I've worked with a couple of clients who use standby queues. This is supposed to solve problems, but I think it really creates more.
The problem is the same as described in The Message Consumer Rollback Pattern: A consumer successfully receives a valid message but cannot process it because a resource it needs is down.
We know the message is valid because it passes the message validator.
Options: Throw away the message, retry, put it on an invalid message queue. All bad.
If only there were someplace to queue up these messages that cannot be processed, so that they can be processed later.
Therefore, use a standby queue. When a message cannot be processed, move it to the standby queue.
This seems great. The message is out of the way but not lost. Processing can continue on other messages on the queue.
But wait: If some of the messages fail, won't they all fail? The queue should be a datatype channel, so the messages should all be doing the same sort of thing, thus all requiring the unavailable resource; so why keep reading from it? Let's say it's not a datatype channel, that some of the messages need database A and others need database B. Then you need two standby queues, one for messages that need database A and one for B messages; so that when one database is available again, you'll know which messages to retry. With two standby queues, A and B, you've now created datatype channels, so you should have just done that in the first place.
Anyway, once you get the messages on the standby queue, how do you get them off again? You don't want to do it until the resource is available again, but how do you know when that is? When it is, what do you do with the messages? Move them from the standby queue back to the input queue? How?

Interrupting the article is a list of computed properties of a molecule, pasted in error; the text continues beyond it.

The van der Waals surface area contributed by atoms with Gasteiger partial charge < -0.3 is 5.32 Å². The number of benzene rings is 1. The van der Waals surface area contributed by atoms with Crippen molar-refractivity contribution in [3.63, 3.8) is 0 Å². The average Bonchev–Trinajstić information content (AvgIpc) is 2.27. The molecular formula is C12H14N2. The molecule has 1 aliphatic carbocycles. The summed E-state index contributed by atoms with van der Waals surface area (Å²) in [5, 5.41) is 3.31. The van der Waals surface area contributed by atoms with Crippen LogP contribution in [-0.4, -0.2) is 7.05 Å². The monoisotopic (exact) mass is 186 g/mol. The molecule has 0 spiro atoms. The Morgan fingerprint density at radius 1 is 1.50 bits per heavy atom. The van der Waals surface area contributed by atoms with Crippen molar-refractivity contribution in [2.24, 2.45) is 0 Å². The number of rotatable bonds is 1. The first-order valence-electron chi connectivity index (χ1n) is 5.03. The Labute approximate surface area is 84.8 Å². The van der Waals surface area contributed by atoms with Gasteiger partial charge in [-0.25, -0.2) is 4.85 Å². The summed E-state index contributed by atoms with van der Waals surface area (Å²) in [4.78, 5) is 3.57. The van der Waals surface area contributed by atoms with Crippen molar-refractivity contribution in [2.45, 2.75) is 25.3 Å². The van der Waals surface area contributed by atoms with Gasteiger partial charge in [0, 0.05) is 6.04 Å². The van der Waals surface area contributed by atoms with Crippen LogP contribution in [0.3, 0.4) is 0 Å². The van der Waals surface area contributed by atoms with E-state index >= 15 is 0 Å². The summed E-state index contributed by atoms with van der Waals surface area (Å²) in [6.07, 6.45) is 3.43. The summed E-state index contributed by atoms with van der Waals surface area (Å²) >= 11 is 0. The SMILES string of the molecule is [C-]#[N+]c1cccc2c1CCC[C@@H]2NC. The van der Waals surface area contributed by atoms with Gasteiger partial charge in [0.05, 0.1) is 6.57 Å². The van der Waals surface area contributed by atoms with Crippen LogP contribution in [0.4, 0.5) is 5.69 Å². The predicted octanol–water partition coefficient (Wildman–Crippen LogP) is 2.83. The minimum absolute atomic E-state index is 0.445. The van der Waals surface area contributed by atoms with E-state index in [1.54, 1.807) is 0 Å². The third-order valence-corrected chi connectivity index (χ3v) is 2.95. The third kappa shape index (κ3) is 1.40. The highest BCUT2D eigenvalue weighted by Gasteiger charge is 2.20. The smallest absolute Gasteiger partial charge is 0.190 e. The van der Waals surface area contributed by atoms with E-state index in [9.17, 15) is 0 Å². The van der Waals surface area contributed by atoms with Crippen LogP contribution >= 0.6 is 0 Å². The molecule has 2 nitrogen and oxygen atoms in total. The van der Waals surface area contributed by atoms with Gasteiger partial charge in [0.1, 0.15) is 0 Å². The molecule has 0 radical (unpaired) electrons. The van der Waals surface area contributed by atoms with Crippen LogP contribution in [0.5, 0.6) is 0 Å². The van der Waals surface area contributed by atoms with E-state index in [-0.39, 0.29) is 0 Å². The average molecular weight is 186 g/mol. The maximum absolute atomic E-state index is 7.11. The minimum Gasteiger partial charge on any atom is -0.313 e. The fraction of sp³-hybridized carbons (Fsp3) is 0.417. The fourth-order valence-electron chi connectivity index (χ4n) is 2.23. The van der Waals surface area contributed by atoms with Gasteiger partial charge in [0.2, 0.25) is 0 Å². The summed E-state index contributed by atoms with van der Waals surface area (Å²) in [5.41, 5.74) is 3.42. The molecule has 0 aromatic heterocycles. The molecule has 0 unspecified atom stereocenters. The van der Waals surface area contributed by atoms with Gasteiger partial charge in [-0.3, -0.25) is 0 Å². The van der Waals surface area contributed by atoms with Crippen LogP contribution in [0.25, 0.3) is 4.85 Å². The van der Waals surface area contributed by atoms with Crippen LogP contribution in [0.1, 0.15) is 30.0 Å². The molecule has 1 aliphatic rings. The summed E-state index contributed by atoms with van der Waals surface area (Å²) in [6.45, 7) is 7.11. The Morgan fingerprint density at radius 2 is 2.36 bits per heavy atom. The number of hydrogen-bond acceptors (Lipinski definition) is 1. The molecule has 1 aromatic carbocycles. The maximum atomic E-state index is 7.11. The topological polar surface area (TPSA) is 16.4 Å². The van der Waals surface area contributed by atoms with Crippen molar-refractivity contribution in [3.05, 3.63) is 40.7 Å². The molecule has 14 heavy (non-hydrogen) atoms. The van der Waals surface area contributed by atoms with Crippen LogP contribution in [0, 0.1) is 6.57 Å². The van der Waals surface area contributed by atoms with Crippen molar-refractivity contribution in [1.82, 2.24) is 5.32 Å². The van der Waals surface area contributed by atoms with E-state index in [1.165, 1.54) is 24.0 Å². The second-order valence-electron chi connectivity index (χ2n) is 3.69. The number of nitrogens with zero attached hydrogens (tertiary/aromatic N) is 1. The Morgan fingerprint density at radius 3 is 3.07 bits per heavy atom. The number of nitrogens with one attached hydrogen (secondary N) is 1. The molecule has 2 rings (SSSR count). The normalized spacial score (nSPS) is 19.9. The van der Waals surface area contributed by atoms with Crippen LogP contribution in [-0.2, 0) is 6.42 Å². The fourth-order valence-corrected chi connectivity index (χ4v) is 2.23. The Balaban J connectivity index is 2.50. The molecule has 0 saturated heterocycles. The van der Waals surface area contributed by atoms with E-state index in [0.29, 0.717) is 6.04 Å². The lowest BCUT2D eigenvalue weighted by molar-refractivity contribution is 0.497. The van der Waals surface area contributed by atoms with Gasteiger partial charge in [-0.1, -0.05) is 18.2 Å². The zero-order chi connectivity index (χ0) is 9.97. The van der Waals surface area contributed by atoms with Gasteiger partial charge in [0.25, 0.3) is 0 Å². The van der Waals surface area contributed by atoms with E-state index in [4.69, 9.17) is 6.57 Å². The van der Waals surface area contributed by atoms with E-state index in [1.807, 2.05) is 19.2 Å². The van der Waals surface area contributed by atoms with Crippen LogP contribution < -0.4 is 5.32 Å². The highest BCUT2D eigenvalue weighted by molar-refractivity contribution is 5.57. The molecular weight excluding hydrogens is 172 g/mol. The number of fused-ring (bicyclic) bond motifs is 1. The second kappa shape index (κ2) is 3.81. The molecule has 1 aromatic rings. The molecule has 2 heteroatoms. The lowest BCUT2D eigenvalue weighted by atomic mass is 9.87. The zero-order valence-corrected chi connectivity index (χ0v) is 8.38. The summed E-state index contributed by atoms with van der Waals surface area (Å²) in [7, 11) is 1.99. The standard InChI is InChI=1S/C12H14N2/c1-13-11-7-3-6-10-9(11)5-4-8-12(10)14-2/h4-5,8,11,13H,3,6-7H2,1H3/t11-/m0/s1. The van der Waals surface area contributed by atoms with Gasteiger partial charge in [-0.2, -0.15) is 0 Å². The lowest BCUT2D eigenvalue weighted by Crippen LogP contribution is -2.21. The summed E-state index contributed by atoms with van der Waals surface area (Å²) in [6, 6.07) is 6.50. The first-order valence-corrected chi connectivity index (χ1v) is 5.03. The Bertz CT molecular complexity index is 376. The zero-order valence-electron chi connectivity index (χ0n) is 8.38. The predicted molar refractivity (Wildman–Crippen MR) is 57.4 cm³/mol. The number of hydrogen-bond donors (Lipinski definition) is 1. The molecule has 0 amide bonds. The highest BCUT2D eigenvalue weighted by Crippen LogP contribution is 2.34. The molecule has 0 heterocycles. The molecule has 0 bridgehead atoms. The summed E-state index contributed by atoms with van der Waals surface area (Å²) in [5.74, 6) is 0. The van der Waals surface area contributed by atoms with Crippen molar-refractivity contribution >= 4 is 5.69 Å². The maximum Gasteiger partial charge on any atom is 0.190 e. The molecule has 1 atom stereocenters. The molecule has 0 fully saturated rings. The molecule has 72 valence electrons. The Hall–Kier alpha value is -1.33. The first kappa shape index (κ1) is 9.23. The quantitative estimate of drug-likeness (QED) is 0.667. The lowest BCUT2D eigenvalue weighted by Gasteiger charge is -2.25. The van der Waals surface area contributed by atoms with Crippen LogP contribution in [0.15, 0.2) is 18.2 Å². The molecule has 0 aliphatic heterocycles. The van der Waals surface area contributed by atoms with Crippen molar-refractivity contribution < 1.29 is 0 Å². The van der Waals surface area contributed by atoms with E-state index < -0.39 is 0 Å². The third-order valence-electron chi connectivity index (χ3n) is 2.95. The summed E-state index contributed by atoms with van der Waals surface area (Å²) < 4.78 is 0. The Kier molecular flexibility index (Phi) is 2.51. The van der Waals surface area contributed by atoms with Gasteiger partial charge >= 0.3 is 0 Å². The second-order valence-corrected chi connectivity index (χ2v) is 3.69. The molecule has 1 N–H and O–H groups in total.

Standby queues also make transactions very difficult. When you move a message from one queue to another, you need to do so in a single transaction so that the message cannot be lost. But if the transaction tries to use the resource and fails (which is the whole premise of this (anti)pattern), then the transaction is shot, so it can't be used to commit the message onto the standby channel. So separate transactions need to be used to read the message off the input queue and update the resource, which is a lousy transaction model that can easily duplicate or loose data.
So standby queues are bad. I wouldn't use them.
What should you do instead? Use The Message Consumer Rollback Pattern. If the message is valid, but you can't process it right now, don't bother putting it on a dead letter queue or an invalid message queue or a standby queue, just roll back the transaction and the message will roll back onto the input queue. It's the best way to put things back the way they were and wait until the resource is available again.
The Standby Queue Antipattern